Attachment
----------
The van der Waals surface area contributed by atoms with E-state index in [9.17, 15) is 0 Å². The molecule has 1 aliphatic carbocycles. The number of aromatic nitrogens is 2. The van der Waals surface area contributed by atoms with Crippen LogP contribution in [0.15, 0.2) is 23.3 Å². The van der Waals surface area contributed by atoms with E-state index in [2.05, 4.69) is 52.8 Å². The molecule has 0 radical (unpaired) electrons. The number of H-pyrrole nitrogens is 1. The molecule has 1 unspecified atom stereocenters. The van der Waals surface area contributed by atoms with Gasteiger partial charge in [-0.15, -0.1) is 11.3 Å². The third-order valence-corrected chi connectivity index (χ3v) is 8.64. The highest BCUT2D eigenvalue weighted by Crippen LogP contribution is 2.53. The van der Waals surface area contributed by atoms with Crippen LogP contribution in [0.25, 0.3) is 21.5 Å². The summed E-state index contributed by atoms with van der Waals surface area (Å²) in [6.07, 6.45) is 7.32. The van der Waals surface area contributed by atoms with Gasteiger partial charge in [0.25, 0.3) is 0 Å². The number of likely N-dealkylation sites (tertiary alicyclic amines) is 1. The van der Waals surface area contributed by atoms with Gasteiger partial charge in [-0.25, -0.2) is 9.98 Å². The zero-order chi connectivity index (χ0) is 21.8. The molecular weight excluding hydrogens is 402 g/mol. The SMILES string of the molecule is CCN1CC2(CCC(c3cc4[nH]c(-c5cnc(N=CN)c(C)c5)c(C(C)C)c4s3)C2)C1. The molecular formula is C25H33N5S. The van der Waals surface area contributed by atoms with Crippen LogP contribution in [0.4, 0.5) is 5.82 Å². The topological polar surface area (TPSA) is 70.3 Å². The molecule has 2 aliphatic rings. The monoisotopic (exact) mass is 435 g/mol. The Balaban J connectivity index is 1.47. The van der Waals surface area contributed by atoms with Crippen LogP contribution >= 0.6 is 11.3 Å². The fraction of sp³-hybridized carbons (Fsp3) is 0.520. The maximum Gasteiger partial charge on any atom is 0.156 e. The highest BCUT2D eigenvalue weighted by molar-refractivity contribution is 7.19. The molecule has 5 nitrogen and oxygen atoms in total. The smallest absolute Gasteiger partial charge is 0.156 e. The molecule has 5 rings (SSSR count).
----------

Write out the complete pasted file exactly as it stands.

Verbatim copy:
The van der Waals surface area contributed by atoms with E-state index in [9.17, 15) is 0 Å². The molecule has 1 aliphatic carbocycles. The number of aromatic nitrogens is 2. The van der Waals surface area contributed by atoms with Crippen LogP contribution in [0.15, 0.2) is 23.3 Å². The van der Waals surface area contributed by atoms with E-state index in [2.05, 4.69) is 52.8 Å². The molecule has 0 radical (unpaired) electrons. The number of H-pyrrole nitrogens is 1. The molecule has 1 unspecified atom stereocenters. The van der Waals surface area contributed by atoms with Gasteiger partial charge in [-0.15, -0.1) is 11.3 Å². The third-order valence-corrected chi connectivity index (χ3v) is 8.64. The highest BCUT2D eigenvalue weighted by Crippen LogP contribution is 2.53. The van der Waals surface area contributed by atoms with Crippen LogP contribution in [0.25, 0.3) is 21.5 Å². The summed E-state index contributed by atoms with van der Waals surface area (Å²) in [6.07, 6.45) is 7.32. The van der Waals surface area contributed by atoms with Gasteiger partial charge in [0.25, 0.3) is 0 Å². The number of likely N-dealkylation sites (tertiary alicyclic amines) is 1. The van der Waals surface area contributed by atoms with Gasteiger partial charge in [-0.25, -0.2) is 9.98 Å². The zero-order chi connectivity index (χ0) is 21.8. The molecular weight excluding hydrogens is 402 g/mol. The SMILES string of the molecule is CCN1CC2(CCC(c3cc4[nH]c(-c5cnc(N=CN)c(C)c5)c(C(C)C)c4s3)C2)C1. The molecular formula is C25H33N5S. The van der Waals surface area contributed by atoms with Crippen LogP contribution in [0.4, 0.5) is 5.82 Å². The topological polar surface area (TPSA) is 70.3 Å². The molecule has 2 aliphatic rings. The monoisotopic (exact) mass is 435 g/mol. The Balaban J connectivity index is 1.47. The van der Waals surface area contributed by atoms with Crippen LogP contribution >= 0.6 is 11.3 Å². The fraction of sp³-hybridized carbons (Fsp3) is 0.520. The maximum Gasteiger partial charge on any atom is 0.156 e. The highest BCUT2D eigenvalue weighted by molar-refractivity contribution is 7.19. The molecule has 5 nitrogen and oxygen atoms in total. The smallest absolute Gasteiger partial charge is 0.156 e. The molecule has 5 rings (SSSR count).